Talk to Brigette Lacquette, and it doesn’t take long to pull together a
first impression – quiet, humble, put-your-head-down-and-go-to-work player
who loves the game. And that’s not wrong.
But there’s another story there, and it’s an important one.
Lacquette is the first First Nations player to earn a spot with Canada’s
National Women’s Team; it is a designation that carries a fair bit of
weight with it, and one she takes a great deal of pride in.
“It’s everything,” Lacquette says. “I’ve worked my whole life towards this,
and just being that role model for young First Nations across Canada, it’s
huge. I didn’t have that growing up, have that women’s hockey player to
look up to that was Aboriginal, so being the first one, it means a lot.”
Growing up, the closest the defenceman had to a First Nations role model on
the ice was Jordin Tootoo, who burst onto the international scene with Team
Canada at the 2003 World Juniors.
Lacquette had just turned 10 years old when Tootoo helped Canada to silver
in Halifax, and remembers the impact his performance had – on her, on First
Nations, and on the rest of Canada.
“He had the whole country behind him, and was making First Nations and
Aboriginal people proud across Canada,” she says. “It has always been my
goal to make a difference like that.”
The road to making a difference, though, hasn’t been an easy one for the
24-year-old, who has had more than one roadblock pop up on her winding path
to Olympic centralization – financial difficulties, bullying and racism,
just to name a few.
But they have all helped Lacquette, as she puts it, “grow a tough skin.”
So have her parents. Terance, who is Metis, and Anita, who has treaty
status with the Cote First Nation in Saskatchewan, have been a driving
force, literally, shuttling Lacquette and her siblings from one end of
Manitoba to the other in support of their hockey dreams.
“Family is everything,” Lacquette says. “They are my rock; my parents and
my sister (26-year-old Tara) and my brother (21-year-old Taran), they keep
me level. Even when something isn’t going right at the rink, I can count on
them to be there for me.”
A product of Mallard, Man, a tiny community of somewhere around 150 located
330 kilometres northeast of Winnipeg, Lacquette describes her hometown as
“the middle of nowhere.” But few things have shaped her journey more.
“It’s where I came from and where I grew up,” she says. “It’s a piece of
“It’s not only Mallard, but it’s my reserve, too. I take a piece of Cote
and Mallard everywhere with me. I’m just extremely proud of where I come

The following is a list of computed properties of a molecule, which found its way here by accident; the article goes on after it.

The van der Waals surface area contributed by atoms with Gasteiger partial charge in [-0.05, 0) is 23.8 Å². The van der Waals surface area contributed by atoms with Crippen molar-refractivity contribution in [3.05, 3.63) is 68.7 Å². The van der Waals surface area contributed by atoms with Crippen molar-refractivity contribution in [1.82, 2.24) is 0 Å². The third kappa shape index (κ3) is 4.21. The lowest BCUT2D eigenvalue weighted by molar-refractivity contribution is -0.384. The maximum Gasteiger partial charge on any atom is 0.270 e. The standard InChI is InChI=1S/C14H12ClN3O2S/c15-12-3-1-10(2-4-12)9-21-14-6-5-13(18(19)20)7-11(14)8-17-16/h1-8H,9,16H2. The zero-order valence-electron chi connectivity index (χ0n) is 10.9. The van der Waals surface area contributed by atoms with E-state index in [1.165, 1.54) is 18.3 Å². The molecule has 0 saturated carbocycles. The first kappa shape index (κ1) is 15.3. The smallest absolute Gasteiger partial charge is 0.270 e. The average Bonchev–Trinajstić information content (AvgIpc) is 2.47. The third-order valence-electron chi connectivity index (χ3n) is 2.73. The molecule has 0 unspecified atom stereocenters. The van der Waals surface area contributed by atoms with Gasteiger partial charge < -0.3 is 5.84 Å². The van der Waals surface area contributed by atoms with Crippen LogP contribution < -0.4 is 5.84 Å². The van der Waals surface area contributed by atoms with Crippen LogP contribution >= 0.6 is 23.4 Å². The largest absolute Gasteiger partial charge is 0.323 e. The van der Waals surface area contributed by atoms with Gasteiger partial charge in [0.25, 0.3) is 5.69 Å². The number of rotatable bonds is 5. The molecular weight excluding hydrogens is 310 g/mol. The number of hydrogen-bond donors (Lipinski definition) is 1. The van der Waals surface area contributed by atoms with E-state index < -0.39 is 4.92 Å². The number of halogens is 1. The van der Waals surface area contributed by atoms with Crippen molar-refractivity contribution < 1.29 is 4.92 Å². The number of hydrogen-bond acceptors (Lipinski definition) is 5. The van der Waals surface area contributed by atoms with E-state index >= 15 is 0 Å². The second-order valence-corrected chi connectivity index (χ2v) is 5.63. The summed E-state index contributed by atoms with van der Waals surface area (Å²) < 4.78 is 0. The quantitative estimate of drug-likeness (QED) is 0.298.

from, because with the obstacles I’ve been through and overcome, that has
made me the person I am today.”
Lacquette burst onto the scene almost a decade ago with a trio of
award-winning performances – she was named Top Defenceman at the 2008
National Women’s Under-18 Championship, 2009 Esso Cup (winning a national
title with the Westman Wildcats) and 2010 IIHF World Women’s U18
Championship (where she set up the overtime winner to give Canada its
first-ever gold medal).
With stops at Pursuit of Excellence Hockey Academy, the University of
Manitoba and the University of Minnesota Duluth along the way, she carved
out a place in the national program, and earned an invite to Olympic
centralization ahead of the 2014 Games.
But facing a deep blue-line, Lacquette was released in November 2013 and
watched from home as Canada claimed a fourth-consecutive gold medal in
Sochi with a wild overtime win over the United States.
Four years later she is back in Calgary with another Olympics on the
horizon, and the not-so-happy memories to motivate her as Canada’s National
Women’s Team prepares for PyeongChang.
“I have never forgot that feeling of getting released last time, so it
One would think that having a second chance to represent your country on
the biggest stage in sports, with the eyes of the First Nations community
on you, would come with a certain (probably significant) amount of
“I don’t really feel pressure,” Lacquette says. “I’m extremely proud of
where I come from, and I’m just excited to be where I am and have this
opportunity to try out for the Olympic team and play for Team Canada.
“Just to be that person for someone to look up to, and to have that hope
for First Nations kids, it means a lot.”